19. Underneath his facade, the codependent feels less than others. When in 1 Samuel 24:7, David spared Saul’s life in a cave, Saul said, “Thou [art] more righteous than I: for thou hast rewarded me good, whereas I have rewarded thee evil.”
20. Many times the codependent believes God is against him and blames God or others for his failures. In verse 18, Saul said that he believed that God had delivered him into David’s hand.
21. The codependent quickly forgets his insights into his own feelings of inadequacy and his promises to change. In 1 Samuel 26:21, Saul again tried to kill David, and David again spared him. This time Saul said, “I have sinned: return, my son David: for I will no more do thee harm, because my soul was precious in thine eyes this day: behold, I have played the fool, and have erred exceedingly.” Saul finally quit pursuing David when he escaped to the land of the Philistines. Distance must sometimes be used as a boundary against codependent behavior.
22. The real issue is righteousness—making unbiased, just decisions and being able to carry them out. Righteousness, especially in this case, includes having the right amount of dependence or independence from each person or thing. A similar term used in the recovery movement is “interdependence.” David responded to Saul in 1st Samuel 26:23, “The LORD render to every man his righteousness and his faithfulness.”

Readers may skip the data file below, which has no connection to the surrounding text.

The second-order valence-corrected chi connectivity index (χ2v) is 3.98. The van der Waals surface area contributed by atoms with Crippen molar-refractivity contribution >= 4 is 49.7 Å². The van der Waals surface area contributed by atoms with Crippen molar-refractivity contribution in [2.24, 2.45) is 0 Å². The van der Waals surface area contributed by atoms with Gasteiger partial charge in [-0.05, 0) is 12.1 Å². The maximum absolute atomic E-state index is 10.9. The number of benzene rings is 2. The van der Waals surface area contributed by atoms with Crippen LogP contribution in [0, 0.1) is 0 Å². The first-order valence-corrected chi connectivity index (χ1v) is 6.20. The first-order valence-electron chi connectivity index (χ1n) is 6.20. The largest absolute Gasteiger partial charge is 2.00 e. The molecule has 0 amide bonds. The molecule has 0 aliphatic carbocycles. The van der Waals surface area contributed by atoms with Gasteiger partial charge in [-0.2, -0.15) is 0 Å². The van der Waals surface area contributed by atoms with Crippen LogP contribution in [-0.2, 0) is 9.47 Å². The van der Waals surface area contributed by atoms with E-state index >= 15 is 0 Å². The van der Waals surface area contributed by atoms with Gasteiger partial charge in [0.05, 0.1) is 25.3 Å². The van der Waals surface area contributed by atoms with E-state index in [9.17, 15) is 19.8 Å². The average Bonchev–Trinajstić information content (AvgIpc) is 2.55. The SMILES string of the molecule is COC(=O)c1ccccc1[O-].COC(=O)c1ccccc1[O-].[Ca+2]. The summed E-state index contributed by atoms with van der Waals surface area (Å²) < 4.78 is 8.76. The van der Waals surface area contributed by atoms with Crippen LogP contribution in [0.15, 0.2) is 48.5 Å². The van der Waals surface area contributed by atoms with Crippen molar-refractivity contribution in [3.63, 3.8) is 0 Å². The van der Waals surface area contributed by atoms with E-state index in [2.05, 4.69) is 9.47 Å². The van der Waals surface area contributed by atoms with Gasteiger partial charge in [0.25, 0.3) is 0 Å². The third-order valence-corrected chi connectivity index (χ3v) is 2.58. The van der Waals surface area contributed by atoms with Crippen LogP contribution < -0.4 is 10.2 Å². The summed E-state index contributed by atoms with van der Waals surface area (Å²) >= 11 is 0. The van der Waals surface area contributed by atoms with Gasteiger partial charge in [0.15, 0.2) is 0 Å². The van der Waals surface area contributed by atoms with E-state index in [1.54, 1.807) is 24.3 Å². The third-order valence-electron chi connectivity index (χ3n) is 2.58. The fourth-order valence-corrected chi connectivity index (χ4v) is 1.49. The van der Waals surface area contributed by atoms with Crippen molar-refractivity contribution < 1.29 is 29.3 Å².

23. Either faith in God will overcome our codependency or the codependency will overcome our faith in God. Saul got to the point where he could no longer hear from God at all. His trust in God had turned to fear. He finally went to the witch of Endor to learn his future (1 Samuel 28:18-25). Saul had preciously ordered all witches to be executed.
24. The key issue in codependency is a battle with the flesh. Saul was told by Samuel (or a familiar spirit impersonating him) that he and his sons would die in battle the next day. This occurred, “Because thou obeyedst not the voice of the LORD, nor executedst his fierce wrath upon Amalek, therefore hath the LORD done this thing unto thee this day.” (1 Samuel 28:18) Saul’s ultimate downfall was because he had refused to decisively deal with the dominance of the flesh (Amalek) in his life.